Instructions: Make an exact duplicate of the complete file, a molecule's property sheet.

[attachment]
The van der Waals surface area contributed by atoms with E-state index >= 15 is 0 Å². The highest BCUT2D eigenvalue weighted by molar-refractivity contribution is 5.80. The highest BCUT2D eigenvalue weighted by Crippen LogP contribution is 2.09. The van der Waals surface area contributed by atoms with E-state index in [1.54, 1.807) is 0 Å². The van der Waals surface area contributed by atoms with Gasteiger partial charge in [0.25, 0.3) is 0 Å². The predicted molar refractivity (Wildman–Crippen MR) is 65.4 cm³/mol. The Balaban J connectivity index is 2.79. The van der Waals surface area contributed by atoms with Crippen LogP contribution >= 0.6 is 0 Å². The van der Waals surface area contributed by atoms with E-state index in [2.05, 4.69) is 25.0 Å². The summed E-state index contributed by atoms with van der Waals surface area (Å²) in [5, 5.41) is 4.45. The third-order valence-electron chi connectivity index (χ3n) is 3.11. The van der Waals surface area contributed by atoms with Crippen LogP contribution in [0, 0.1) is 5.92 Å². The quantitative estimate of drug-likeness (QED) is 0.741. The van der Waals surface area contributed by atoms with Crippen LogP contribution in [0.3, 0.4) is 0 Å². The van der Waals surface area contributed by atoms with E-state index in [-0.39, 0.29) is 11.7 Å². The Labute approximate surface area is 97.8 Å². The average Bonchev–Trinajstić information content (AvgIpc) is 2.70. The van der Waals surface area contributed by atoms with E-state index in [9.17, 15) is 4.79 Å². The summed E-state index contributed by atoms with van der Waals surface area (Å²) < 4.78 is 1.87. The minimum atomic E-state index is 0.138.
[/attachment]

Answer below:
The van der Waals surface area contributed by atoms with E-state index >= 15 is 0 Å². The highest BCUT2D eigenvalue weighted by molar-refractivity contribution is 5.80. The highest BCUT2D eigenvalue weighted by Crippen LogP contribution is 2.09. The van der Waals surface area contributed by atoms with E-state index in [1.54, 1.807) is 0 Å². The van der Waals surface area contributed by atoms with Gasteiger partial charge in [0.25, 0.3) is 0 Å². The predicted molar refractivity (Wildman–Crippen MR) is 65.4 cm³/mol. The Balaban J connectivity index is 2.79. The van der Waals surface area contributed by atoms with Crippen LogP contribution >= 0.6 is 0 Å². The van der Waals surface area contributed by atoms with E-state index in [2.05, 4.69) is 25.0 Å². The summed E-state index contributed by atoms with van der Waals surface area (Å²) in [5, 5.41) is 4.45. The third-order valence-electron chi connectivity index (χ3n) is 3.11. The van der Waals surface area contributed by atoms with Crippen LogP contribution in [0, 0.1) is 5.92 Å². The quantitative estimate of drug-likeness (QED) is 0.741. The van der Waals surface area contributed by atoms with Crippen LogP contribution in [0.3, 0.4) is 0 Å². The van der Waals surface area contributed by atoms with E-state index in [-0.39, 0.29) is 11.7 Å². The Labute approximate surface area is 97.8 Å². The average Bonchev–Trinajstić information content (AvgIpc) is 2.70. The van der Waals surface area contributed by atoms with E-state index in [9.17, 15) is 4.79 Å². The summed E-state index contributed by atoms with van der Waals surface area (Å²) < 4.78 is 1.87. The minimum atomic E-state index is 0.138.